fiction, review

Dream of Ding Village

A book could serve as a satirical picture or sharp allegory, especially when it has no intention to be discreet about what it is actually picturing. Dream of Ding Village by Yan Lianke, first published in English in 2011, is this very kind of book. Being said to be a biting satire on the blood-contamination scandal in Henan, it is, oddly enough, describing mostly how capitalist mentality is gradually seeping into and gnawing away at the heart of the communist China.

Once upon a time in China, in an imaginary place called Ding Village, scandalous blood contamination spread and brought about HIV epidemic. The villagers were persuaded by the government to sell their blood for a certain amount of money, and after so much disbelieving and resisting, they agreed to do as they’re told. But that was not the end of it, as procedural malpractice done by the blood merchants shadowed the running of the blood trade. More often than not, those tricky merchants—including Ding Hui, the eldest son of the village’s substitute teacher Ding Shuiyang—would use the same needles and cotton wipes for several times and drew blood more than they should in exchange for a lesser amount of money supposed to be given, leaving the villagers with an incurable fever no one knew the remedy. Through this “dirty business”, Ding Hui got rich and could afford to build a new, bigger house than those the average villagers had. That, along with the fever, triggered envy, grudge and hatred in the heart of people of Ding Village. And so, someone among them killed his little son Ding Qiang, and it was from the point of view of this boy’s ghost that the entire story unfolded: the villagers’ move to the village school to spend the rest of their lives, their forbidden love affair, their act of stealing things, and the takeover of the school by Jia Genzhu and Ding Yuejin, those who hate Ding Hui most.

I don’t think Dream of Ding Village talks about the blood-contamination scandal happened in Henan, China, as it is described throughout the book. I believe it’s more about the moral vacuum that comes along with capitalist mentality piercing through the country. It is clearly reflected in the character of Ding Hui, the one set to be the antagonist of the story, in the way he tricks the villagers for money, in his belief that money is everything and can buy everything (including honor and dignity), and in the current conditions of big cities in that communist country—cities which have been more modern, richer, and more sophisticated. But the capitalist value sharply projected by all these features doesn’t immediately kill off the true communist character of China, of its people and government. The equal amount of food supplies for all the sick villagers and the same coffins for all the dead villagers from the government are examples of how communism still stands firmly there in spite of the rampant economic development brought by capitalism. This makes China, as described in the book, a country of stark contrast.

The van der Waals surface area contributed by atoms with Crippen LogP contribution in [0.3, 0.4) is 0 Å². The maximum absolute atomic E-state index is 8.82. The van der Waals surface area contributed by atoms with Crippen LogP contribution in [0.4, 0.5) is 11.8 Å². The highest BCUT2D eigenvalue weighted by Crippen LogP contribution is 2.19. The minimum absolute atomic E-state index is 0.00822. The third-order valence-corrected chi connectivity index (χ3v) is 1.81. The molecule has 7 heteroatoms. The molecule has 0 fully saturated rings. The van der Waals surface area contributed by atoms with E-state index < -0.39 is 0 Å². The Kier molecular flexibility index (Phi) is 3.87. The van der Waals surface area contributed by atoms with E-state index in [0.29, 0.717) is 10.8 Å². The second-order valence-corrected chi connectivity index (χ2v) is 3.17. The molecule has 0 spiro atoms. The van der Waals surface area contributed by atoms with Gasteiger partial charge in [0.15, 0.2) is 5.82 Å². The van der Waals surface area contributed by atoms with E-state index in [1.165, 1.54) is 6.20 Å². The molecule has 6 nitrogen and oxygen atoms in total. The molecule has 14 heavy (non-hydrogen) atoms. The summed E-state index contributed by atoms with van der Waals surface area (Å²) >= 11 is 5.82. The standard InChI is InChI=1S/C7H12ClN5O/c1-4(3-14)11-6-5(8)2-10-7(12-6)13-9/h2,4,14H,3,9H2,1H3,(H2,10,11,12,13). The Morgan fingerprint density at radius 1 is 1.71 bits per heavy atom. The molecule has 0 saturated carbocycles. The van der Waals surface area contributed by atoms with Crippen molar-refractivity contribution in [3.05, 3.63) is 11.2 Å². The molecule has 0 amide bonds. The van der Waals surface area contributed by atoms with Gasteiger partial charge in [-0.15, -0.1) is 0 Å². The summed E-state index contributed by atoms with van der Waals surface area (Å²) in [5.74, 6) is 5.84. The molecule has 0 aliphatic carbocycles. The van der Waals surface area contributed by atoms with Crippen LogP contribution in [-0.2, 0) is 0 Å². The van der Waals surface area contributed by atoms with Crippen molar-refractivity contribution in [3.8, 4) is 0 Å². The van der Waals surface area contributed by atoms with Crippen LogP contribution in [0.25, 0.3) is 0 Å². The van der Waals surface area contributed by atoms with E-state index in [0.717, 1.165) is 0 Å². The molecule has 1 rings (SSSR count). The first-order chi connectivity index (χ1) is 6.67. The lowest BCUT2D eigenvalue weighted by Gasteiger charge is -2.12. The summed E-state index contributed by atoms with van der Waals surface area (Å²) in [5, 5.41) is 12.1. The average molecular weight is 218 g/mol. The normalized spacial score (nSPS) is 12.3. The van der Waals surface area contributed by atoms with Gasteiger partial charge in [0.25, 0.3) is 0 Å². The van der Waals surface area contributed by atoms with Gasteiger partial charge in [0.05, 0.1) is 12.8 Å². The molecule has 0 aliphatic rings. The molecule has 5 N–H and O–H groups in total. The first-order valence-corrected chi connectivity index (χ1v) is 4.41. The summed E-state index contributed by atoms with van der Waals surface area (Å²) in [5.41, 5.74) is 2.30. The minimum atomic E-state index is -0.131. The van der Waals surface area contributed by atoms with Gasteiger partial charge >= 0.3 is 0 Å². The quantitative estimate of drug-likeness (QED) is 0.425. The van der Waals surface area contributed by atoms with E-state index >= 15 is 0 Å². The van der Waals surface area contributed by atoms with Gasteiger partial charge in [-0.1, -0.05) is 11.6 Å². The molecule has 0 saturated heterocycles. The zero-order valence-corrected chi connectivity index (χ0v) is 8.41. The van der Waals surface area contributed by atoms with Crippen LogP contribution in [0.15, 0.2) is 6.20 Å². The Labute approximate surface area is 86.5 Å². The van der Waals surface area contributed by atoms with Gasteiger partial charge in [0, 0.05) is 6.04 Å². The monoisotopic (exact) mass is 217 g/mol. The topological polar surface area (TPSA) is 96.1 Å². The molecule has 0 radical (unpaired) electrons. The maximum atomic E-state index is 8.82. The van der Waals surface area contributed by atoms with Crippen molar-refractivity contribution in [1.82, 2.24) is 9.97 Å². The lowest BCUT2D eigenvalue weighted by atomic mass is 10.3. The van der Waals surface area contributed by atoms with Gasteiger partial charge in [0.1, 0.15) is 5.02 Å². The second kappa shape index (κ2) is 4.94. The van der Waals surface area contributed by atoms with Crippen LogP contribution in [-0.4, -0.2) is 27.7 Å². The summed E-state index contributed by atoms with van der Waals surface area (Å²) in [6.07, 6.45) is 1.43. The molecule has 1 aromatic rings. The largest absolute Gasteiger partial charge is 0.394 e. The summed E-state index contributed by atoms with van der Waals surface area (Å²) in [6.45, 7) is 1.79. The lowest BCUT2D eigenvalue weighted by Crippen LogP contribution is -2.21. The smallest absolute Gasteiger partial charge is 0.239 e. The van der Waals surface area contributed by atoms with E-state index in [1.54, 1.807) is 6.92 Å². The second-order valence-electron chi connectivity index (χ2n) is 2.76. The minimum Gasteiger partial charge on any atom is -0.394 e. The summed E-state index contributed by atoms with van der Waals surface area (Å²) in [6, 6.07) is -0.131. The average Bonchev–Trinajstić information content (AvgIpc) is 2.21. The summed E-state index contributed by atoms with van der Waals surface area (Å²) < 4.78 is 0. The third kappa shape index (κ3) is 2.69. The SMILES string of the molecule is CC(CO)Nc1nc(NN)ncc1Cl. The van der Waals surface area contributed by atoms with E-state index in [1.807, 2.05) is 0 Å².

What made me so lost during my reading was the reason those villagers had to sell their blood. Frankly speaking, I never heard of the scandal and the book offers no explanation of why Chinese government seems so insistent that the villagers of Henan province should sell their blood. I couldn’t get deep into the story and understand the core of the issue. This book seems only to try to criticize the government’s decision to trade its people’s blood and the aftermath of the dirty business, nothing else. The narrative doesn’t help, either. It holds no appeal it needs to catch the reader’s attention amidst all the sharp criticism and satire, leaving them bored going around and around in an inconsistent pace and weak structure. It has also to be interrupted by a not-so-important forbidden-love story, which is, ironically, more interesting than what the writer intends to put forward. What’s worse, the entire story is told from a twelve-year-old child’s point of view. I know a boy at that age is not that innocent (he might have known about sex and all), but I don’t think he’s already that mature to know or understand adults’ way of thinking, their evil minds, their schemes, their hatred, their anger as he is not supposed to only serve as an observer, but also a narrator who tells the tale, who understands all the details. The only good thing about this book is its ending—it’s shocking, it’s unbelievable, and yet it surprisingly feels right.

In conclusion, Dream of Ding Village by Yan Lianke just didn’t work for me. I might have liked it if it gave me even a little explanation of the issue, or provided me with a captivating narrative that could make me forget about the issue.

Rating: 2.5/5

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